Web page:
Former acting attorney general Sally Yates is testifying before a Senate subcommittee on May 8, and is expected to discuss her conversations with the White House about former national security adviser Michael Flynn and his contacts with Russian officials. (Reuters)

Did President Trump or anyone else in the White House know that his national security adviser was having politically troublesome, potentially illegal, 100 percent secret conversations with the Russian ambassador about lifting U.S. sanctions on Russia — sanctions imposed by President Barack Obama to punish Russia for meddling in the U.S. election to help Trump win?

That's at the heart of what a bipartisan Senate judiciary subcommittee is trying to answer Monday. Their star witness, former acting U.S. attorney general Sally Yates, could potentially help answer it by filling in the gaps of what we know and what we don't know about the early days of the Trump administration's conversations with Russia.

What we know:

About a month before President Trump was inaugurated, his national security adviser, Michael Flynn, had conversations with the Russian ambassador about potentially lifting Obama-imposed sanctions on Russia for meddling in the U.S. election once Trump was president.

Flynn originally denied that the two talked about sanctions.

After the news broke, Vice President Pence was asked about it on CBS's “Face the Nation.” Pence said: “They did not discuss anything having to do with the United States’ decision to expel diplomats or impose censure against Russia.”

The Washington Post reported in February that Flynn did talk about sanctions. Trump fired Flynn a few days later for misleading Pence.

(The Washington Post's Philip Bump has a full timeline of everything related to Flynn's downfall that's worth a read.)

How we know what we know: 

Flynn's conversations with Sergey Kislyak were picked up by the FBI during “routine surveillance” of the Russian ambassador.

Yates told the White House's lawyer, Don McGahn, that she thought Flynn was misleading them and the fact he was contradicting himself publicly could expose him to blackmail by the Russians.

Flynn was warned this would happen. In November, members of Trump's transition team said talking with the Russian ambassador would almost certainly mean Flynn would be spied on by U.S. intelligence officials — and that very fact could encourage Russia to try to take advantage of Flynn. “Officials were so concerned that Flynn did not fully understand the motives of the Russian ambassador that the head of Trump’s national security council transition team asked Obama administration officials for a classified CIA profile of Kislyak,” reported The Post on Friday.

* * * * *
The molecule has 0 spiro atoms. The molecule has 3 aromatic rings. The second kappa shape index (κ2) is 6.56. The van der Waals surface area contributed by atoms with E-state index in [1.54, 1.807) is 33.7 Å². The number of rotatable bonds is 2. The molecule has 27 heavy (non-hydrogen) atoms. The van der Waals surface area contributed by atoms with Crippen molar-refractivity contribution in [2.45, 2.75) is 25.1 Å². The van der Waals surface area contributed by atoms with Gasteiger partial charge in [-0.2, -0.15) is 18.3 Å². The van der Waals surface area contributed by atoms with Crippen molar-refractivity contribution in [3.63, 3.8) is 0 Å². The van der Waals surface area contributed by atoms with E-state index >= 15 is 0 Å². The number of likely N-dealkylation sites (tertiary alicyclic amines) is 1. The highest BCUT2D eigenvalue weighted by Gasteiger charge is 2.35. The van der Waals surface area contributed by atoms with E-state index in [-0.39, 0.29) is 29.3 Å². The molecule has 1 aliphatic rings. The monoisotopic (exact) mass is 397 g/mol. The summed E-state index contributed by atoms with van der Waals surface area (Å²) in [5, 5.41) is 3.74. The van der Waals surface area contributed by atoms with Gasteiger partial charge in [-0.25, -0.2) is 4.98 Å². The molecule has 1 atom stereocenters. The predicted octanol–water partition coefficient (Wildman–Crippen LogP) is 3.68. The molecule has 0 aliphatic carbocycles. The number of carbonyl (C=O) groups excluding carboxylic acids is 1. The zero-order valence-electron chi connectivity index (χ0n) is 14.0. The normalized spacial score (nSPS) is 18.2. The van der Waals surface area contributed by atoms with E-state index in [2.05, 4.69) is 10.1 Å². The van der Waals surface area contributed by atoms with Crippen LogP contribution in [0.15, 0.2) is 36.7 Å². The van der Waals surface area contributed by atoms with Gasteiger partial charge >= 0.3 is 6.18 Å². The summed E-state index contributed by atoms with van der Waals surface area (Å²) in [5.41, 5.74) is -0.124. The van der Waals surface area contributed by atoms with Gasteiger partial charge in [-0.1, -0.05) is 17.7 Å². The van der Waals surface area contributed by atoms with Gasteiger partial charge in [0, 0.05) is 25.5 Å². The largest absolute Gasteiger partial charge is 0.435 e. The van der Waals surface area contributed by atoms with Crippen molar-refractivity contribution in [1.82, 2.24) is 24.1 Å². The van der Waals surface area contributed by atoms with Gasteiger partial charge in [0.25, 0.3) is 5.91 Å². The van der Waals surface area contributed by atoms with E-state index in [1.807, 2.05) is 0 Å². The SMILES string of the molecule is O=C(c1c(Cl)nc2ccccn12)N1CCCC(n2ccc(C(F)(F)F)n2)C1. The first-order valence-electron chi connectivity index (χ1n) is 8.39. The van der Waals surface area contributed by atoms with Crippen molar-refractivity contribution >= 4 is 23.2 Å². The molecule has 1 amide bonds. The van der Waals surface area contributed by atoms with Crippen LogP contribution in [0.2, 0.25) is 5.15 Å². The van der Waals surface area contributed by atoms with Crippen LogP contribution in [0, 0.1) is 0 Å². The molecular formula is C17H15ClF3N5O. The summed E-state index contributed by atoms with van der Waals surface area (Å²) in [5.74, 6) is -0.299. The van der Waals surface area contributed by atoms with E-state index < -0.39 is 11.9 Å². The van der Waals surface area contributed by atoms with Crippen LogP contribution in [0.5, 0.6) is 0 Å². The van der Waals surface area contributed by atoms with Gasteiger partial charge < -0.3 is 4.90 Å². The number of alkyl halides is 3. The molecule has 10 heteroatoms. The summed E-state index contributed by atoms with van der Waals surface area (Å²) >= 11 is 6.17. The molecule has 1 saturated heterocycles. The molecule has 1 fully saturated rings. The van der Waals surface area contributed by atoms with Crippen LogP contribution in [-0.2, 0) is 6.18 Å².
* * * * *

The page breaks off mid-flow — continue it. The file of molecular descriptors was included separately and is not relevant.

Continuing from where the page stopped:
A few days after Yates told the White House lawyer about Flynn, Trump fired Yates, the acting attorney general, for saying she would not defend Trump’s travel ban.

Each time a story about the intelligence community emerges, it includes some confusing terminology. The Fix's Amber Phillips breaks down the spy terminology you need to know. (Peter Stevenson/The Washington Post)

What we don't know:

Who else in the White House knew that Flynn wasn't telling the truth. Or, who in the White House knew that Flynn was talking about lifting sanctions on Russia all along?

Yates knew, because the FBI was collecting intelligence on whom the Russian ambassador was talking to.

That actually raises another question. Because the identity of U.S. citizens' conversations are kept secret from all but a handful of top intelligence officials, including someone in Yates's position, who unmasked Flynn's identity to the media?

Also, did the Trump White House try to block Yates from testifying to a House investigation committee in March? (The Post obtained letters from the Justice Department, now under Attorney General Jeff Sessions's control, that suggested her testimony was off-limits because of presidential communication privilege. White House press secretary Sean Spicer denied they tried to block Yates.)

White House press secretary Sean Spicer on March 28 disputed a Washington Post report about efforts by the Trump administration to prevent former acting attorney general Sally Yates from testifying before Congress. (Reuters)

The Trump administration has characterized what Yates told them about the nature of Flynn's conversations with Russia as less “alarm bells!” and more “hey, you might want to check this out.”

Here's White House Chief of Staff Reince Priebus in February on CBS's “Face the Nation”: “Our legal counsel got a heads up from Sally Yates that something wasn’t adding up with his story. And then so our legal department went into a review of the situation. . . . The legal department came back and said they didn’t see anything wrong with what was actually said.”

We'll see if Yates agrees with that characterization when she takes the witness stand Monday afternoon. Every word she shared with people in the White House about Flynn's conversations regarding lifting Russia sanctions could help answer how much, if anything, Trump and other top officials knew about it.